New Florida NCAA college football head coach Billy Napier shakes hands with fans as he and his family arrive at Ben Hill Griffin Stadium in Gainesville, Fla., Sunday, Dec. 5, 2021. [Brad McClenny/The Gainesville Sun via AP)
New Florida NCAA college football head coach Billy Napier shakes hands with fans as he and his family arrive at Ben Hill Griffin Stadium in Gainesville, Fla., Sunday, Dec. 5, 2021. [Brad McClenny/The Gainesville Sun via AP)
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GAINESVILLE, Fla. (AP) — New Florida coach Billy Napier had heard the expression countless times before, mostly while playing poker in his youth.

“Scared money don’t make money.”

Napier never expected it to become his catchphrase, one that would follow him from Lafayette, Louisiana, to Gainesville.

“I’m never going to live that down,” Napier said Monday.

It all started just before halftime of Louisiana-Lafayette’s home game against Ohio in mid-September. Napier’s Ragin’ Cajuns were at the Ohio 1-yard line with just a few seconds to go in the second quarter. Leading 14-3 lead, Napier easily could have settled for a chip-shot field goal and a two-touchdown lead.

Instead, he made the decision to keep his offense on the field and told his assistants over the headset that “scared money don’t make money,” repeating an old investment phrase that gained popularity in gambling circles and reached a broader audience when rapper Young Jeezy included it his “Scared Money” song in 2009. Louisiana scored, barely.

Napier was then asked about his aggressive approach during a halftime interview and repeated the phrase on camera. It’s caught fire and has stayed with him since.

“The big thing is that these decisions are very calculated,” Napier said. “We work closely with several analytics companies. We spent a ton of time in the offseason researching all the different things that affect playing winning football and certainly going for it on fourth down is one of those things that we’ve researched really closely and certainly a part of our formula to win.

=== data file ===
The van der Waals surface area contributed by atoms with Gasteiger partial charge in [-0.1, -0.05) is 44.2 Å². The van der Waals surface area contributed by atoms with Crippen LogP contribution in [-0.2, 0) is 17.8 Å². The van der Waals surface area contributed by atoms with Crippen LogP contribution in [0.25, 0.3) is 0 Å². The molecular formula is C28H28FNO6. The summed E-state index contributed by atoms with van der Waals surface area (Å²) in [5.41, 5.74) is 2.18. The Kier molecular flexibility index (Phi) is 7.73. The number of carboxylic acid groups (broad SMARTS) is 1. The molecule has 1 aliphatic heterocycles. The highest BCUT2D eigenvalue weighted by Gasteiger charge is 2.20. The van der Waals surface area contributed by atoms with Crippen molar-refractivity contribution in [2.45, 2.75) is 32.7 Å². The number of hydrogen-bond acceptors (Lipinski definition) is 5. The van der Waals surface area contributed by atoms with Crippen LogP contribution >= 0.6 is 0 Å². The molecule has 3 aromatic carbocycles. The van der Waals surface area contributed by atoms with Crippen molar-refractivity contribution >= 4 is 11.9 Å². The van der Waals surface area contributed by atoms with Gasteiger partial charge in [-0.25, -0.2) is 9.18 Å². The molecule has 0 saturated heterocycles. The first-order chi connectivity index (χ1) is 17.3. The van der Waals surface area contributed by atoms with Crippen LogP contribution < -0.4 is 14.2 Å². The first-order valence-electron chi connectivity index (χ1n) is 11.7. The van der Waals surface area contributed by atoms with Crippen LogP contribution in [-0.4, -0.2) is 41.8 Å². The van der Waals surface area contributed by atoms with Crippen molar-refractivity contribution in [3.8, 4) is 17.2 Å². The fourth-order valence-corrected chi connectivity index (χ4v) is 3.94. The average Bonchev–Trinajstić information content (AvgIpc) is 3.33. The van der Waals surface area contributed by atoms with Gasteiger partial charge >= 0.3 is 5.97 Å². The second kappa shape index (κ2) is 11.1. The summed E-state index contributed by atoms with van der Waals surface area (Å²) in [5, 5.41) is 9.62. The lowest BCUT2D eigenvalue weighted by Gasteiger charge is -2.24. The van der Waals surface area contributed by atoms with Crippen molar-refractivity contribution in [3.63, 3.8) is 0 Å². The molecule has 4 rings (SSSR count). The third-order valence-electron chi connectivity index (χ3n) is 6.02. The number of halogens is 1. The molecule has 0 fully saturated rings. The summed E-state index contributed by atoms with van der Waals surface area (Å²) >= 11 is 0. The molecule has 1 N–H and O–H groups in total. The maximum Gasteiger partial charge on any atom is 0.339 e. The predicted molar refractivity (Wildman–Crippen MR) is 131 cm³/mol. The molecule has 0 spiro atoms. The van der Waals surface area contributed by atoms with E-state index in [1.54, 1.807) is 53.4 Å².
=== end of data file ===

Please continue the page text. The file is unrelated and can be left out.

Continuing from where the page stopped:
“I think growing up playing cards, playing poker, lots of different types of poker, I’ve heard that said many times and all of a sudden it comes out of my mouth on national TV.”

The quote quickly became all the rage in Lafayette, making its way onto T-shirts and sweatshirts.

And when Napier was hired at Florida a little more than two months later, it was once again front and center. Fans used it to express their support on social media. Quarterback Anthony Richardson used it to show his commitment to the new regime.

The phrase was shouted at Napier as he and his family deplaned in Gainesville on Monday and again as he stepped out of a van outside Florida Field and did the “Gator chomp.”

Although Napier seemed slightly embarrassed by all the attention “scared money” has received, he finally decided to embrace it. He didn’t have much choice.

“Yeah, I think it’s going to help me justify all these times I go for fourth down and don’t get it,” he joked. “That’s what it’s going to do.”

That part would be in character for him, one former player said.

“He’s a very aggressive guy,” said current Jacksonville Jaguars defensive back Michael Jacquet, who played two seasons for Napier. “I know everyone heard ‘scared money don’t make no money.' That kind of describes him all in one. He’s really not scared of anything. That’s one man that doesn’t fear any team, any guy. He believes in the group that he has.

“It’s nothing but the best for Florida; they got them a good one for sure.”

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